Despite those helpful—albeit kooky—instruction manuals and beautiful booklets, new Lomography cameras take some getting used to. But go ahead and offer that first roll to the Lomography gods. What you get in return is well worth the sacrifice.
There it is. That gorgeously designed box. Maybe your package is wrapped in tri-coloured, transparent plastic, or maybe it’s a solid cardboard container with a cartoon ape on every surface, and those 1940s propaganda rays shooting out from behind it. Now, take your new Lomography camera out of the box. No, no! Go ahead. That’s how this works.
Here’s the kicker: this is a trial run. Do not exercise caution. Surrender that first film. Don’t expect much, but when you get those wicked photos developed, you’re bound to have at least a couple of surprises in the stash. More importantly, you’ll learn a lot about your new pet Lomography.
Multiply the above scenario by 6 and you’ve got me and my first moments with the Supersampler, followed by the ActionSampler, Holga, Colorsplash, Oktomat, and most recently, my brand new Diana. And yes, in that order.
It’s been almost two years since I last got a Lomography camera, so I had to remind myself of the rules of immersion. The Diana, being a bit more labour-intensive than the Holga, can produce astonishing photography. But likely not on your first try. Regardless, I had to go out there and give it a shot.
When I brought my Diana F+ home, I read the instructions carefully. I studied every photo in the accompanying booklet and tried to figure out the technique for each. Then, almost two months went by. In that time, I didn’t use the Diana F+ at all. So when my friend Mike came by asking me to check out the Hare Krishna festival in the park, I knew it was time for the first film to roll.
I was a bit late getting ready, and when Mike arrived, I was rereading the Diana F+ instructions. He was in a rush, so he took the manual, read the details out loud, and we jetted. I wanted this first experiment to be over as quickly as possible so I could load a second film and take some real pictures. When I got the photos developed, I wasn’t surprised that only 3 were relatively okay. I’d made a couple of mistakes: I inserted the 16-shot frame mask, but had the window on the 12-shot setting (or was it the other way around?). As a result, many of the photos came out with black lines where they shouldn’t be. I also underestimated the amount of exposure needed (not to mention sun) for the pinhole to work best. Yet I can’t wait to give it another go now that I understand how it all works.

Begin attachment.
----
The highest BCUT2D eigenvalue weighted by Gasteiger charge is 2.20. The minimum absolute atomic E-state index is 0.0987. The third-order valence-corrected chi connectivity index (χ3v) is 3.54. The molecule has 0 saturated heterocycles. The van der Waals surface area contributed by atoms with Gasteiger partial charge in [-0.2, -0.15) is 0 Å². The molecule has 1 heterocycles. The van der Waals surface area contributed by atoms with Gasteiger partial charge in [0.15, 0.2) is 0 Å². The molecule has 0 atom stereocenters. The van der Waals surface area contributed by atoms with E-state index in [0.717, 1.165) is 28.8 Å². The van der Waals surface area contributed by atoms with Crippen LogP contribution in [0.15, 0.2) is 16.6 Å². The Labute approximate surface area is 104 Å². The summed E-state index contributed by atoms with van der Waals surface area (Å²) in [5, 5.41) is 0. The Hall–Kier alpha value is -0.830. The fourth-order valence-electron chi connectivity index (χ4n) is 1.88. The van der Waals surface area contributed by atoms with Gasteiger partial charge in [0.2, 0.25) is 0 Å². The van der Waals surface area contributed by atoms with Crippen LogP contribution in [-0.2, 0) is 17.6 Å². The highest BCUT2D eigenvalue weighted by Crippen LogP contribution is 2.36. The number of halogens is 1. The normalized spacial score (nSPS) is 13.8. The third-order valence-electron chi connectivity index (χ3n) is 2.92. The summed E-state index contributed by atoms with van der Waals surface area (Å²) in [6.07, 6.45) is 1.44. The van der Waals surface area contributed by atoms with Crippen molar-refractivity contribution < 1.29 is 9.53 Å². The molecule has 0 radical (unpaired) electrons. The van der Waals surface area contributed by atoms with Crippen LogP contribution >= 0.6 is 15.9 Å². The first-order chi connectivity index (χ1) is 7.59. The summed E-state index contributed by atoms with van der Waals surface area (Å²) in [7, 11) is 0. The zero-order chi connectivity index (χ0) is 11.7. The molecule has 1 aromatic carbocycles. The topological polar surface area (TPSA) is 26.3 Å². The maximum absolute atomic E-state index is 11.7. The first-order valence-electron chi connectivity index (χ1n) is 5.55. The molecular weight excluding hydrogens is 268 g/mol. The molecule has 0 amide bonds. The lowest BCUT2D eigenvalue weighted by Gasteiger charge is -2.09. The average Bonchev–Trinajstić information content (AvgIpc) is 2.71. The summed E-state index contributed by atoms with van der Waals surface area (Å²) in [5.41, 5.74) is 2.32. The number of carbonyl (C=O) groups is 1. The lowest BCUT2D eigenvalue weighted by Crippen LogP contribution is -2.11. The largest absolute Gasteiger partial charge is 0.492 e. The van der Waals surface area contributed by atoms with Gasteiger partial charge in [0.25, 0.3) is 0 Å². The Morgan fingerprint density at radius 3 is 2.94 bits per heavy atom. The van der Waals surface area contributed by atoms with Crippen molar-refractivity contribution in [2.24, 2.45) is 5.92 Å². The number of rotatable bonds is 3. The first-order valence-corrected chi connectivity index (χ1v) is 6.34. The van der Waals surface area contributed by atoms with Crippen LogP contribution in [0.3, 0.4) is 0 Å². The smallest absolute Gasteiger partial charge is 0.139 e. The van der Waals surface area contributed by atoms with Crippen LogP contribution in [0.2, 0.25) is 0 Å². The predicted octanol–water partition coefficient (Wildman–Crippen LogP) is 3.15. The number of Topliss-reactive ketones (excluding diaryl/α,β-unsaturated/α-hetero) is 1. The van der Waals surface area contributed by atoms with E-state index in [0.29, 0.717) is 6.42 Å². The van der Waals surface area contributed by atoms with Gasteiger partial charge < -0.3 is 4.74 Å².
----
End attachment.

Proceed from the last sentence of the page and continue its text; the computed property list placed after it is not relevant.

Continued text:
For good measure, I also got my first cross-process and colour negative films back at the same time. Though I’ve taken pictures with my Holga and Colorsplash cameras before, I’d never experimented with anything but conventional film. Maybe my know-how made for the stunning visuals I got in return, but there were still a few flub-ups in there. And it’s okay.
In the slideshow, you’ll see some pictures from my first rolls. I included the cross-process and Lomo negatives because to me, they count as legitimate scientific experiments. What amazes me each time is that despite having little hope, I’ve always managed to get a few mind-blowing images out of it. My guess is that most Lomographers have as well. For me, it structures my desire to go back for more.
p.s. Recently, I got a bunch of Lomolitos as the disposable camera of choice for my wedding reception. Can’t wait to see how those turn out. They’ll be handled by a bunch of Lomo noobs. Yummy!